The difference between the Bonds and Clemens trials

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The New York Times has an article up this morning in which various legal experts talk about the differences between the Barry Bonds trial and the upcoming Roger Clemens trial. Both are for perjury and both are about steroids, but the folks the Times spoke with believe that the fact that Clemens is accused of lying to Congress might make things harder for the prosecutors. The harm — lying to an oddly politically-motivated Congress as opposed to a grand jury in the course of a criminal investigation — may seem more dubious to jurors, they say.

And then there’s the question of, well, the questions:

Michael N. Levy, another former prosecutor, said Clemens might have an advantage because members of Congress were not as skilled as federal prosecutors at questioning witnesses about criminal matters. As a result, his lawyers may be able to raise questions about whether Clemens really lied in response to imprecise questions.

That part seems nuts to me. The entire problem with the Bonds prosecution were the vague and rambling questions. Congress was awful at this when it came to the Sammy Sosa/Mark McGwire/Jose Canseco stuff — in my mind it’s Congress’ awful questioning which allowed Sosa to skate — but when Clemens was under oath he was asked multiple straight forward questions about his steroid use. And he gave multiple straight forward answers. Answers which were directly contradicted by Brian McNamee.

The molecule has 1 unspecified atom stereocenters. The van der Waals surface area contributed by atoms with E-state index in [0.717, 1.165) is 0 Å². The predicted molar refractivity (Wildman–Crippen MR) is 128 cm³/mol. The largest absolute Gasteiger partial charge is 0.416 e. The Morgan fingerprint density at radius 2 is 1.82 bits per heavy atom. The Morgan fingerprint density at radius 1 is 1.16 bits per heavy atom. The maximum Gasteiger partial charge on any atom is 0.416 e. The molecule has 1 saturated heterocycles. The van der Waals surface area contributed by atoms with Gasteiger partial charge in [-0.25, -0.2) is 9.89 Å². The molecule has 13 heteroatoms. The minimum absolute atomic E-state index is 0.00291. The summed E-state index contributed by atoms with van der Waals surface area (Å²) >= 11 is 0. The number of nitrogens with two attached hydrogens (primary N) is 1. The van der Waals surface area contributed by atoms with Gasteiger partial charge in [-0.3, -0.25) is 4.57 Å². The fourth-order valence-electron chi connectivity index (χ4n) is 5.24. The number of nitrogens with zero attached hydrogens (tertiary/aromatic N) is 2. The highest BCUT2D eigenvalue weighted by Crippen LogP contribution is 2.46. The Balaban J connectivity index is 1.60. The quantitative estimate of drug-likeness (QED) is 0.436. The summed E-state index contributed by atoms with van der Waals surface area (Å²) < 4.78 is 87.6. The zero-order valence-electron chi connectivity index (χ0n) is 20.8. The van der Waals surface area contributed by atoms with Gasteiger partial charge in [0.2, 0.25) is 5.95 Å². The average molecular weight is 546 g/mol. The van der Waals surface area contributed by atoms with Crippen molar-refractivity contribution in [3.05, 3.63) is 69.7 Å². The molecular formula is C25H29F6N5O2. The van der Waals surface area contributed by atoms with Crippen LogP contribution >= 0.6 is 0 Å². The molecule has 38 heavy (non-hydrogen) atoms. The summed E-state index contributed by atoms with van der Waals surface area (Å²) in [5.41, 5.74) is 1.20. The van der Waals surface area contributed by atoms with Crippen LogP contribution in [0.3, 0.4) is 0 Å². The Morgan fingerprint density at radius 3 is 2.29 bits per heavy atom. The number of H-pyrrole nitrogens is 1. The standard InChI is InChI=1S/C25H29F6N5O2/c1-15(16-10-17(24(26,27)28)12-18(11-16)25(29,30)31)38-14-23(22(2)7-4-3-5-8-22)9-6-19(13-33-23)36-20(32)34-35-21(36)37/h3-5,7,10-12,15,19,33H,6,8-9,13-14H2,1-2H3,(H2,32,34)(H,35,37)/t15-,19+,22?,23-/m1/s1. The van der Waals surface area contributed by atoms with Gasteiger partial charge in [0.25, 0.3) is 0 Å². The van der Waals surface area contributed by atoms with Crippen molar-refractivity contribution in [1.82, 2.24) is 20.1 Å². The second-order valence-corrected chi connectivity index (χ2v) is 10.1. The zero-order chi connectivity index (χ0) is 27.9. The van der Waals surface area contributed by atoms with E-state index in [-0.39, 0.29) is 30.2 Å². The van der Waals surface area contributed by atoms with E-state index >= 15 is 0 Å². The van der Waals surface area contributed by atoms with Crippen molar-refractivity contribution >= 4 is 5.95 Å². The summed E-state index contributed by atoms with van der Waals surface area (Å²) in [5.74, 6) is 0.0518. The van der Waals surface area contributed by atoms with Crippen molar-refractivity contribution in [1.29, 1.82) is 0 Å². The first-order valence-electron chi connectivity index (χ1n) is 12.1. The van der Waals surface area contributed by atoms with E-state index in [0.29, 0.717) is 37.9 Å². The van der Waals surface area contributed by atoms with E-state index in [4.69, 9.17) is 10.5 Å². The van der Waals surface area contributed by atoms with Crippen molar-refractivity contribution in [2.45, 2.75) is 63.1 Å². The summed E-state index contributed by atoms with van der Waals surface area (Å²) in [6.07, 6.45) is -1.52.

And while, yes, Brian McNamee has his own credibility issues — he’s primed for the always-wonderful “well, were you lying then or are you lying now, Mr. McNamee?” question — the fact that someone will take the stand and call Roger Clemens a liar when no one could do that to Bonds makes all the difference in the world.  Enough difference to where I think Clemens is in way, way more trouble than Bonds, regardless of the identity of the people he lied to.

Brandon Crawford homers off brother-in-law Gerrit Cole

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You can’t pick your family and no one knows that better than Giants shortstop Brandon Crawford. His sister Amy married Astros starter Gerrit Cole in November 2016, so the two players are brothers-in-law.

The two players have matched up against each other 18 times in the past, as Cole spent his first five seasons in the National League with the Pirates. Cole often won that battle, holding Crawford to four hits — all singles — in 18 plate appearances.

Crawford finally got the better of Cole on Tuesday night, hitting a line drive into the appropriately-named Crawford Boxes at Minute Maid Park for a two-run home run, cutting the Astros’ lead to 5-2.